A (very) brief history of the Universe Universe hasn’t always been the same: our Universe “started” about 14 billion years ago as pure energy After a few minutes, atoms were formed, but contents were very different: hydrogen, helium, bit of lithium and beryllium Early matter formed into stars – Stars are nuclear reactors: elements are changed into others by nuclear fusion in their cores, producing energy (light) in the process – Stars have lives and some, when their lives are done, explode! Material from inside the star is released and mixes with other gases New stars are formed Around many stars some bits are left over and form into planets On some (at least one!) planets life evolves from the raw material. Through all different sorts of processes (geological, chemical, biological), atoms are rearranged in and out of molecules, but not created or destroyed (with just a few exceptions, namely, radioactivity) On (at least) one planet, humans come into existence! – We study the stars
Where do we come from? When was the oxygen in our bodies assembled into atoms (when were the protons, neutrons, and electrons put together? A.Within the past day, e.g. from food you ate B.Within the past century, e.g. when you were born C.When the Sun and Earth were formed, about 4.5 billion years ago D.Before the Sun was formed, but after the beginning of the Universe E.They have existed since the beginning of the Universe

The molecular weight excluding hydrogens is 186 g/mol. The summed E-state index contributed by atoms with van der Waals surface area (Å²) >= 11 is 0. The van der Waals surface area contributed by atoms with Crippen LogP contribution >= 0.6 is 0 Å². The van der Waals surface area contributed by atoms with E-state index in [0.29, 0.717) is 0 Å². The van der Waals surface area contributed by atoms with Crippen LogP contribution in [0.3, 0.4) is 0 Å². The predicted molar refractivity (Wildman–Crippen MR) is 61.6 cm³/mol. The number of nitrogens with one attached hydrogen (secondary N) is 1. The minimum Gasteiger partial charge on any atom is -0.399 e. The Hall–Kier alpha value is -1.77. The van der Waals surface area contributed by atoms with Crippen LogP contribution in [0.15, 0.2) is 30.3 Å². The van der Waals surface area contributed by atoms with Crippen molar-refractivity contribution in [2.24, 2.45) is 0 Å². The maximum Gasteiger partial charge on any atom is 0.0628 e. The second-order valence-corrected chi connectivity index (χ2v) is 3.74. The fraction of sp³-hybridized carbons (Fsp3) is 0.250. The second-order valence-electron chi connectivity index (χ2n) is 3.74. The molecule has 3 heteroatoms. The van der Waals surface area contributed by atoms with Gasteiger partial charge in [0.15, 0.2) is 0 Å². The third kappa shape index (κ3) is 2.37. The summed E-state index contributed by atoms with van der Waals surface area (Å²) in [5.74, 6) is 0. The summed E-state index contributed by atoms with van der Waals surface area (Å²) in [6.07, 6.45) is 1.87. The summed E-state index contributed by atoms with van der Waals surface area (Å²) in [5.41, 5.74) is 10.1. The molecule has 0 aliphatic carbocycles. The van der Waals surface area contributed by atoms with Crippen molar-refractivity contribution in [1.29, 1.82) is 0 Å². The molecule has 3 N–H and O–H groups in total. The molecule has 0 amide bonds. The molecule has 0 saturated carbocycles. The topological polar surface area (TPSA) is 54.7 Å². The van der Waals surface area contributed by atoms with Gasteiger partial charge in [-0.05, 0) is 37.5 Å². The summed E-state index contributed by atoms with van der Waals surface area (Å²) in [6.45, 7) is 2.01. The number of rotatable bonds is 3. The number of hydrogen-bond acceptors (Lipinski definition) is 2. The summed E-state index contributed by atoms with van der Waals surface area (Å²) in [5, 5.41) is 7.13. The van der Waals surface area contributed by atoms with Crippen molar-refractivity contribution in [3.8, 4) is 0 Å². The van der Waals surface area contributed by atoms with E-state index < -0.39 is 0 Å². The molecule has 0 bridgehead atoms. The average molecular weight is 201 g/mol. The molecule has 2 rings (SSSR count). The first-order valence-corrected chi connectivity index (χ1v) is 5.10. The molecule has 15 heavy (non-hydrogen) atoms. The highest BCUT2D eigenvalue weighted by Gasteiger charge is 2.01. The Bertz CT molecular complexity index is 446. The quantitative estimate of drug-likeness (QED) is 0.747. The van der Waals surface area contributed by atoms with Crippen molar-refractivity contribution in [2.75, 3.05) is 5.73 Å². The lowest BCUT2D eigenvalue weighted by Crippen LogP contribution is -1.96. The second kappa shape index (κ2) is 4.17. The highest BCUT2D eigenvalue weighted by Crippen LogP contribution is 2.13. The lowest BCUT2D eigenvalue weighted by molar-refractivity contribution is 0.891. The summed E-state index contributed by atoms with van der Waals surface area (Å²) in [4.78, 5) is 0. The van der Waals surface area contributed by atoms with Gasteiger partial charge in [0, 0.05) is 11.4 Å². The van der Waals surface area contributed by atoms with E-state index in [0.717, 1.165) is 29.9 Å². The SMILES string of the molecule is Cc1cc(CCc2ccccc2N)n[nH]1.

Human connection with astronomy – We come from stars! – Humans have used observations of stars – Humans are affecting astronomical objects Astronomy is at an exciting time Astronomy is a crossroads science (geology, chemistry, physics, and math all play a role) Telescopes are “time machines” and astronomers are “time travellers” New Mexico is a great place to look at the sky Why is astronomy interesting?